The best part of the Banquet is usually the twelve course meal that gets served as only the best and fancy items should be served. Shark Fin Soup, Abalone, Roasted Pig, chicken, fish, and lobster are customary default items along with other dishes that have happy and lucky meanings. More games are usually played throughout the meal to keep the event interesting on the bride and groom. An emcee usually directs the evening along with speeches and the games.

Everything I have mentioned are the typical ideal and traditional events and traditions that take place for a Chinese Wedding. Most weddings in China and Hong Kong follow these traditions in some form or another. In Hong Kong, western style weddings are also common now for couples who just want a simple City Hall Registration and dinner. In America, from my experience at least, the amount of traditions followed at Chinese weddings can vary significantly depending on what the bride and groom choose to participate in or in some instances, what the parents of the bride and groom require. Most 2nd or 3rd generation Chinese weddings in america only have certain aspects mentioned above mixed in with a western style wedding.  For inter-racial weddings, the Chinese bride or groom usually includes some of the tradition as a sign of respect for the chinese heritage and culture. Hopefully, attendees of Chinese weddings can find this entry useful as well as for Chinese wedding planners that may need suggestions on how to plan their wedding day.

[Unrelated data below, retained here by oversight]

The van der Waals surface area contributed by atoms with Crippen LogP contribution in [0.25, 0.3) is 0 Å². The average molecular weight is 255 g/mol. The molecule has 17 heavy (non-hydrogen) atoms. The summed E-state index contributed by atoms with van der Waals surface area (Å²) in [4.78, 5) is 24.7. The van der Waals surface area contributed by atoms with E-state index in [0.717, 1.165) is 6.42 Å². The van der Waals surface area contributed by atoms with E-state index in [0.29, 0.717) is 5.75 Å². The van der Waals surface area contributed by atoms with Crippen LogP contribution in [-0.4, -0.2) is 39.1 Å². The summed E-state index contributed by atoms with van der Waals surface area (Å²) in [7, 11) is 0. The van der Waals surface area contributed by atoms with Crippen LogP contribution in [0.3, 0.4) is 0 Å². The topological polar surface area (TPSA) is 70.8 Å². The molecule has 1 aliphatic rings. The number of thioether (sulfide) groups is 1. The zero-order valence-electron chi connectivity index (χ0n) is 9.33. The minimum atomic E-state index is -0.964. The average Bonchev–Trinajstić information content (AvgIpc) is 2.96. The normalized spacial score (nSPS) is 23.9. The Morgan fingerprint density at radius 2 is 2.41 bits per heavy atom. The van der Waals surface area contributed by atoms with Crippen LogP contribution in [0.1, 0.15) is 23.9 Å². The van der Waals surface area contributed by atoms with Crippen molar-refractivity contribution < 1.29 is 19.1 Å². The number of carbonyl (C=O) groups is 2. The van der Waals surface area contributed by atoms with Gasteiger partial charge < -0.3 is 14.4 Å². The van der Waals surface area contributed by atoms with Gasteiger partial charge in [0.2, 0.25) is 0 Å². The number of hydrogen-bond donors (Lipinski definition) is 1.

Cactus V4 Final Update

1st review
2nd review

This is hopefully my last and final update of the Cactus V4 by Gadget Infinity. I have given up on these cheapo products and have decided to go with the Cybersyncs.  I sent back the 1st gen receiver and transmitter since the transmitter was faulty. After waiting about 2 weeks to get my replacement, I can finally test them again. I had also ordered an additional receiver. I tried to do more testing using the Cactus V4 and one of the recievers was not working. After wiggling around the hot shoe on it, it worked fine but once I removed it and put it back on, it didnt work again.

The one working receiver actually works fine and is pretty reliable but due to all these issues, I highly recommend against these units unless you dont mind the stress and trouble in dealing with getting them resolved with Gadget Infinity. I have exchanged numerous emails already about sending back the 1st generation transmitter and now I have exchanged more emails again about this faulty reciever. They said that there was no known issues with the receivers and gave me instructions on removing the extra clip on top of the hot shoe and said that might help with the issue. I tried that and still have no luck. The receiver is basically defective. Since Gadget Infinity is in Hong Kong, it is also troublesome exchanging emails since the time zones are switched and everytime I send an email, I have to wait until the next day to get a reply. Even if I send it during my nighttime which is their daytime, they are still not very responsive with emails.

I did manage to do two photoshoots with the Cactus V4, but only with one receiver, and they worked out okay but with all the trouble I had with these units, I refuse to use them anymore. 

I just recieved my new pair of Cybersyncs so I can now return the Cactus V4 units for a refund. Unfortunately, the shipping policy of Gadget Infinity says that I have to pay for shipping even if the units are faulty. This is pretty lame considering that the unit was faulty when I received it. Hopefully others can learn from my mistakes and issues and if you still decide to purchase the V4s, dont say I didn’t warn you!